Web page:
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Friday, October 20, 2017

Minor repairs, our disappearing cow, elderberries, logs

I had to stop at Lowe’s on the way home to buy some toggle bolts so I could repair a gate support on the back of the chicken coop. I was not in a particular hurry since Mama was not going to be at the farm. She had to make the trip to Muenster for feed. With the goats being taken to be bred, Mama and I struggled to determine just how much feed to buy to carry us through the month; but we will be close enough that if we fall short, we can make another trip to overcome the shortfall. Back to the gate. As it seems the case with all the “minor” repairs on the farm, it turned out to be more involved than I had anticipated. I have the coop yard separated by a fence and gate in the center of the yard. It was the center gate that had worked loose from the mountings. In order to fix it, toggle bolts were the only option. The problem I ran into was that I did not have a drill bit large enough to get the “wing” of the toggle bolt through the siding. Keeping the Banty’s in their yard and the other chickens out of the Banty yard only added to the frustration of wallowing out the holes to enlarge then sufficiently to use the repair bolts. It was one of those moments that you could have made a video worthy of any competition. Why the chickens wanted to relocate is beyond me, but it added a lot of time to the project. I did finally complete the repair and the gate is in better shape than when it was originally installed. (No chickens were harmed in the repair of this gate.)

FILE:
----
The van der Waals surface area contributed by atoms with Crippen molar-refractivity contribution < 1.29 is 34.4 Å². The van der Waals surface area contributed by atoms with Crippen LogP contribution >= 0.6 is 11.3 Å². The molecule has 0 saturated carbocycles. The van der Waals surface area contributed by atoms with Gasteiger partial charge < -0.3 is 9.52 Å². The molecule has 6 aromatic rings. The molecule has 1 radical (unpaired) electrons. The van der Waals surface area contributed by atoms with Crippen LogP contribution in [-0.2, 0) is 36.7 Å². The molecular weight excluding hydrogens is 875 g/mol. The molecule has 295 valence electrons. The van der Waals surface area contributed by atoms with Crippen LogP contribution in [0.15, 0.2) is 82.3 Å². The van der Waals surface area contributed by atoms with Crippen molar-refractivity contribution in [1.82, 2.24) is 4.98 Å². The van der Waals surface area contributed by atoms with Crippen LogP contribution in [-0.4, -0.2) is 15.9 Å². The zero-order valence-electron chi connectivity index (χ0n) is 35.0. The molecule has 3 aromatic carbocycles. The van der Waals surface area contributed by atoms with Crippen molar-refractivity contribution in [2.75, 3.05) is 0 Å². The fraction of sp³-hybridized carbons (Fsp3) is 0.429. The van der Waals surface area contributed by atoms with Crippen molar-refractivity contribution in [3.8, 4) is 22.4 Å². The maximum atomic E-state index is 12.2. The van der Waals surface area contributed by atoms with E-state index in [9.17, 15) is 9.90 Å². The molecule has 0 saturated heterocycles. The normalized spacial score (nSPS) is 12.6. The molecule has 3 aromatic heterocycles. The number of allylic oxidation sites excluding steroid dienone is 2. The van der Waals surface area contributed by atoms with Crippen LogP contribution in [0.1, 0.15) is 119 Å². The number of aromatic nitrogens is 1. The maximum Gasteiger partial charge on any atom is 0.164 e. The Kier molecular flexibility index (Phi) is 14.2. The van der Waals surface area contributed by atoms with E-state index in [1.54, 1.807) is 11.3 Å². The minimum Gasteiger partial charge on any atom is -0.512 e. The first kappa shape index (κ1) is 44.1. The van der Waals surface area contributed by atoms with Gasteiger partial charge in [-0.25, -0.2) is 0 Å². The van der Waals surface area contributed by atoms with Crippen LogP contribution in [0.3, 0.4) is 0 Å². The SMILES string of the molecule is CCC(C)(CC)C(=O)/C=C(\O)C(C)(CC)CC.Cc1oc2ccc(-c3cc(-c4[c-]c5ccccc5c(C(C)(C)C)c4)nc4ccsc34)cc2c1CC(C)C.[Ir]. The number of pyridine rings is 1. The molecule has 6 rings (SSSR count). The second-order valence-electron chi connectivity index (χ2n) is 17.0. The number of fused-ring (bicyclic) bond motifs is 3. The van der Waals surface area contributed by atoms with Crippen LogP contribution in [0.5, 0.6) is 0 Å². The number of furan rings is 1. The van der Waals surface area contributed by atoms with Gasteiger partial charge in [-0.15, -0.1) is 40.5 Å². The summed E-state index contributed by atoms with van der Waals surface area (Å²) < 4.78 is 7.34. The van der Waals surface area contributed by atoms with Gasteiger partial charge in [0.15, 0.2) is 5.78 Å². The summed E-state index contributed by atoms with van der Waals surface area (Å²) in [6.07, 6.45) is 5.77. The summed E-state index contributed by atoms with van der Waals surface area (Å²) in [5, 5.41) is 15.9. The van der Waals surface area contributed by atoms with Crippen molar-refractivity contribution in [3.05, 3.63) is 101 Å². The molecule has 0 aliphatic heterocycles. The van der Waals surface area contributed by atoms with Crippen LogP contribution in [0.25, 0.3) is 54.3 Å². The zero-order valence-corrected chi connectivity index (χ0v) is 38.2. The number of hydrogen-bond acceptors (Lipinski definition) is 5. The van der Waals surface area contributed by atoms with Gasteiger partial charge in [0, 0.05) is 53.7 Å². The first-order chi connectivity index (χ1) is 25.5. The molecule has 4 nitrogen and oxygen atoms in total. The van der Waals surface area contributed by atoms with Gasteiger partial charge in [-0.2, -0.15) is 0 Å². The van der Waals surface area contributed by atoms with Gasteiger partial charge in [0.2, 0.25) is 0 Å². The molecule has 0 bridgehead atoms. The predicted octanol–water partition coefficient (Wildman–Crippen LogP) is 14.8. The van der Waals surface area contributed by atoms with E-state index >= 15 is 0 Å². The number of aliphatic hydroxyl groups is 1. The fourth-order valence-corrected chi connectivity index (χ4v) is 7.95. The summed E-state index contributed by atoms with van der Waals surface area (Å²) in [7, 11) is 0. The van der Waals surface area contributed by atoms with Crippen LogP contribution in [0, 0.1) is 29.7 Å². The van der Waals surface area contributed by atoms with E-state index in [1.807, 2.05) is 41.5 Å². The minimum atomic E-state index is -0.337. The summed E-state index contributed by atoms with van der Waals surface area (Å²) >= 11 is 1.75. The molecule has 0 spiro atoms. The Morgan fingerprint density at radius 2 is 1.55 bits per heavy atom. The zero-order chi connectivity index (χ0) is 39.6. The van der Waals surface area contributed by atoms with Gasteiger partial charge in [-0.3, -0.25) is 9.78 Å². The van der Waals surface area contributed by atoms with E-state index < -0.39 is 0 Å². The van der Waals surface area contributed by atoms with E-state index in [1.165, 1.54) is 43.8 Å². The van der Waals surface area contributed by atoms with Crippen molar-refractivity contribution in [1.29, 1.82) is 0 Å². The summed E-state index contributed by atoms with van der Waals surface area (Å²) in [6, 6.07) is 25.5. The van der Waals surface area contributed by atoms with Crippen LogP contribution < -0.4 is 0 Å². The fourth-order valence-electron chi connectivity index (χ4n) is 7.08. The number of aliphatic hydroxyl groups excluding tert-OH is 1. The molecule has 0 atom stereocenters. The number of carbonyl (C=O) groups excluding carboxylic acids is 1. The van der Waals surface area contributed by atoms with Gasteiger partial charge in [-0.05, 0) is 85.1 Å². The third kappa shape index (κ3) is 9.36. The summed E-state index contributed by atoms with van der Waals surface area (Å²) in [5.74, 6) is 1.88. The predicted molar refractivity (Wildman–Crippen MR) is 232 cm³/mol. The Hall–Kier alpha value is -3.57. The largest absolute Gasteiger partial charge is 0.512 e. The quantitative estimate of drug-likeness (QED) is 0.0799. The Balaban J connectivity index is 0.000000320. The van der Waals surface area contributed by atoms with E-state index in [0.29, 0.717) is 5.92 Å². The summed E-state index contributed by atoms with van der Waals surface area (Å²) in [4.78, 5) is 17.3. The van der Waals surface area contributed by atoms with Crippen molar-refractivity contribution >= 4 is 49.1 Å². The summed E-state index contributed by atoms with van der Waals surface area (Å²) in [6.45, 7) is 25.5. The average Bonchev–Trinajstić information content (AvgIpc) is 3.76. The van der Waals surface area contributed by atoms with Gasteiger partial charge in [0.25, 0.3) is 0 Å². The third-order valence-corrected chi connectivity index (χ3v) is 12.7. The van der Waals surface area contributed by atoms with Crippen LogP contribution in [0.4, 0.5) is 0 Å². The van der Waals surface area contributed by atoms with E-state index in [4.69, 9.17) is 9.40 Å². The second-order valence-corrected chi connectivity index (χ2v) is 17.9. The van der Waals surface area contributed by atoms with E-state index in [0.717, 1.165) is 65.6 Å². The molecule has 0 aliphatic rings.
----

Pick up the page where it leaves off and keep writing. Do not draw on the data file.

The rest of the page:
While I was working on the gate Mama made it back from the feed store and because the cows heard her voice, they started bawling. Honestly, I do not try to keep up with the livestock since Mama takes her responsibility to tend to them very seriously, so I was surprised to hear that she had not seen Daisy for several days. We have been off-again-on-again with Daisy since getting her back home. We managed to get all our herd to walk through the gap I use to move the cows from our land to the neighbor’s land but Daisy was pacing and bawling on our side of the fence so we let her back onto the neighbor’s property. Our thought was that she may have a calf in the pasture there. The next day she came back to the gap to be let in for Mama to feed her grain and cubes. After that, she seems to have crossed to the neighbor’s pasture on her own. At least, that is what we are thinking at the moment. We walked the fence line to see if there was an obvious place for her to get through but did not find one. Mama called our neighbor to let him know and he will look over his property this evening to see if Daisy is there. Hopefully she is there and Mama can rest at ease knowing that nothing bad has happened to her very large pet.  What we can do to keep her in our pasture remains to be seen. We may have to take her to the stock sale along with the other two cows we were planning to sell this weekend if she will not stay home.

Just before dark, I cut as many of the elderberry fronds as I could. I was able to fill a very large container before it got too dark for me to continue and I only harvested one side of the bushes. It took me over an hour to wash the berries and strip them into a large pot so we could transfer them into freezer bags for later use. We filled six one quart Ziploc bags with the berries. I will look tonight to see how much more I have to collect before the plants go dormant, but I am fairly confident it will be as much as I got last night – if not more.